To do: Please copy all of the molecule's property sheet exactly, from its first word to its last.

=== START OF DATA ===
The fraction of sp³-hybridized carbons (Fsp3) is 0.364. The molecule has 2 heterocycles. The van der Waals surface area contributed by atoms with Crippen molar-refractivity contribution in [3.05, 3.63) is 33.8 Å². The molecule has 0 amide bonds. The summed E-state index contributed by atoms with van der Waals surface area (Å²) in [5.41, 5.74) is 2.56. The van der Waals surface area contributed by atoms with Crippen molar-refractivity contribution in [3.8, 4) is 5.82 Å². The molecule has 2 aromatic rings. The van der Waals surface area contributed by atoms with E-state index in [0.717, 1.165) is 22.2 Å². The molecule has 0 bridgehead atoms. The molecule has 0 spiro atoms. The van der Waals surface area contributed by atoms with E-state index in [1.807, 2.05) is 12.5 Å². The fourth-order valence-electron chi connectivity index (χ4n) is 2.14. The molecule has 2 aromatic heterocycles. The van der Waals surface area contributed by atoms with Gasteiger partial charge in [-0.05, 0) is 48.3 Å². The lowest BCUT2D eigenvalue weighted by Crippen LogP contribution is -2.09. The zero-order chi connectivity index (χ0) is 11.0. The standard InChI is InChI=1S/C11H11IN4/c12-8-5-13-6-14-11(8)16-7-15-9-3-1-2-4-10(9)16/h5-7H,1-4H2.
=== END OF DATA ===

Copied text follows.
The fraction of sp³-hybridized carbons (Fsp3) is 0.364. The molecule has 2 heterocycles. The van der Waals surface area contributed by atoms with Crippen molar-refractivity contribution in [3.05, 3.63) is 33.8 Å². The molecule has 0 amide bonds. The summed E-state index contributed by atoms with van der Waals surface area (Å²) in [5.41, 5.74) is 2.56. The van der Waals surface area contributed by atoms with Crippen molar-refractivity contribution in [3.8, 4) is 5.82 Å². The molecule has 2 aromatic rings. The van der Waals surface area contributed by atoms with E-state index in [0.717, 1.165) is 22.2 Å². The molecule has 0 bridgehead atoms. The molecule has 0 spiro atoms. The van der Waals surface area contributed by atoms with E-state index in [1.807, 2.05) is 12.5 Å². The fourth-order valence-electron chi connectivity index (χ4n) is 2.14. The molecule has 2 aromatic heterocycles. The van der Waals surface area contributed by atoms with Gasteiger partial charge in [-0.05, 0) is 48.3 Å². The lowest BCUT2D eigenvalue weighted by Crippen LogP contribution is -2.09. The zero-order chi connectivity index (χ0) is 11.0. The standard InChI is InChI=1S/C11H11IN4/c12-8-5-13-6-14-11(8)16-7-15-9-3-1-2-4-10(9)16/h5-7H,1-4H2.